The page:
Tokyo guides consider mentaiko spaghetti a must-know dish from the annals of yōshoku, or Japanese-style Western foods, a genre delightfully explored at Toki in downtown Portland. Kana calls the flavor of mentaiko salty, almost spicy, buttery, a little crunchy but unlike anything else. “In Japan, spicy cod roe is ubiquitous and very well-known as a flavor in and of itself.” It's easy to make with this instant packet—just stir into a bowl of noodles and boom. 

Boss Coffee Cold Café Au Lait  

Even in our craft coffee world, don't knock Boss canned coffee 'til you've tried it.

Canned coffee is officially a thing in Japan, found in the country's omnipresent vending machines. Some coffee nerds actually prefer the canned version by Japan's Boss Coffee, whose label sports the visage of pipe-smoking William Faulkner. Boss's claim to fame: flash-brewed coffee, made piping hot then instantly chilled for richness and silky texture. Erik and Kana swear it's the best iced coffee, period, and they're willing to fight you over it. Adds Cable ,”I love it. It's so easy and delicious. We have hundreds of roasters in Portland. It's OK to drink coffee out of a can.”

Garlic Miso Rice Topping 

This table condiment is a staple at Japanese steakhouses for one reason, according to Kana: "It's really good on steaks!” Or spooned over rice, or vegetables for that matter. “I'm obsessed with it,” she says. “And everyone I give it to becomes obsessed, too. It's garlicky but not crazy garlic; it's miso but not strong miso, just balanced between savory, salty, and a little sweetness. It's really good on everything. Put it on everything.” The Kuze Fuku & Sons brand has its own following for its artisanal ingredients.

Baby Star Wide Ramen Snack 

This ramen is designed to be eaten straight out of the bag.

Ever thrilled to eat instant ramen noodles right out of the packet, uncooked? If so, says Cable, these crunchy, salty, fried noodle chips are for you. The “Artificial Chicken Flavor” proudly brandished on the bag is actually vegan, with a chicken-y ramen stock flavor. “Artificial Spicy Flavor” signals a dusting of paprika spice, “not that spicy but super tasty,” notes Kana. Artificial doesn't have the same connotation in Japan as it does in America.  As Kana puts it: "It's not the same as Velveeta.”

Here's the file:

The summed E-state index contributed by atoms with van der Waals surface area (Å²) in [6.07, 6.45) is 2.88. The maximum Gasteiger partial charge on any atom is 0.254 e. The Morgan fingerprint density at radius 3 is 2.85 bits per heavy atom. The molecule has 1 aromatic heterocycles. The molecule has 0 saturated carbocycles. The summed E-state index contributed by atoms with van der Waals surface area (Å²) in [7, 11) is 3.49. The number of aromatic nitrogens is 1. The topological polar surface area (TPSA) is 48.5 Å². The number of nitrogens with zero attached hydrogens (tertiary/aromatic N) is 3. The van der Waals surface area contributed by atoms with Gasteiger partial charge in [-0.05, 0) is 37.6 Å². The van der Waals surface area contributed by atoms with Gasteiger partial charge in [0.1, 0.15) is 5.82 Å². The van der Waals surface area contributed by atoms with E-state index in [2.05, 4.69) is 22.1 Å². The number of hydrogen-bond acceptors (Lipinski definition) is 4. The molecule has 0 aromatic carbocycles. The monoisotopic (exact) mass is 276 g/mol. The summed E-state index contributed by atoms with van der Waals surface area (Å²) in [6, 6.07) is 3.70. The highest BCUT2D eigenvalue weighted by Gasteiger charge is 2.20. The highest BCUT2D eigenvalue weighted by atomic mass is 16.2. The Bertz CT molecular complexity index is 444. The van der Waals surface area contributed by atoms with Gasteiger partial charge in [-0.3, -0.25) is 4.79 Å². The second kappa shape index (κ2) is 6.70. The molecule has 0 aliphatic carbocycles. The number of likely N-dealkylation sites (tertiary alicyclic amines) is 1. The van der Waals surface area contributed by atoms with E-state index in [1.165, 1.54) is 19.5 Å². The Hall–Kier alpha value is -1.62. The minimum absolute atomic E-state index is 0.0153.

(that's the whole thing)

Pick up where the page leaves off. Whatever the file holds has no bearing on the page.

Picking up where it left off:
Matcha-Anko Spread with Butter 

Cable, an avowed toast freak, has put this spread, which sports pureed sweet white beans and two kinds of matcha tea, into regular rotation at home. “It has a little green tea vibe, a little butter, and this delicious sweetness. It's almost like a buttery version of green tea ice cream.” 

Yuzu Kosho 

Fulamingo dubs this flavor-bomb condiment the “chef's secret weapon.” At its core: the spicy heat of fresh green chiles, a spike of salt, and warm acidity of yuzu, a fragrant citrus. “There's a whole series of Japanese secret ingredients,” says Kana. “You don't know it's there, but just a little adds so much depth and complexity.” Followers use it in soups, cocktails, popcorn, even cookies—noting that a little goes a long way. 

Eiko Fuji Honkara Honjozo Sake  

A very likable, crisp bottle of sake

If Erik is pressed to pick one sake from the house collection, this is it—not too expensive ($27), easy to like, and very accessible. “Some sakes are big and massive or overpowering,” he says. “Honjozo is one of my favorite styles for crisp, clean, refreshing drinking. The quality is like alcoholic spring water.” Need they say more?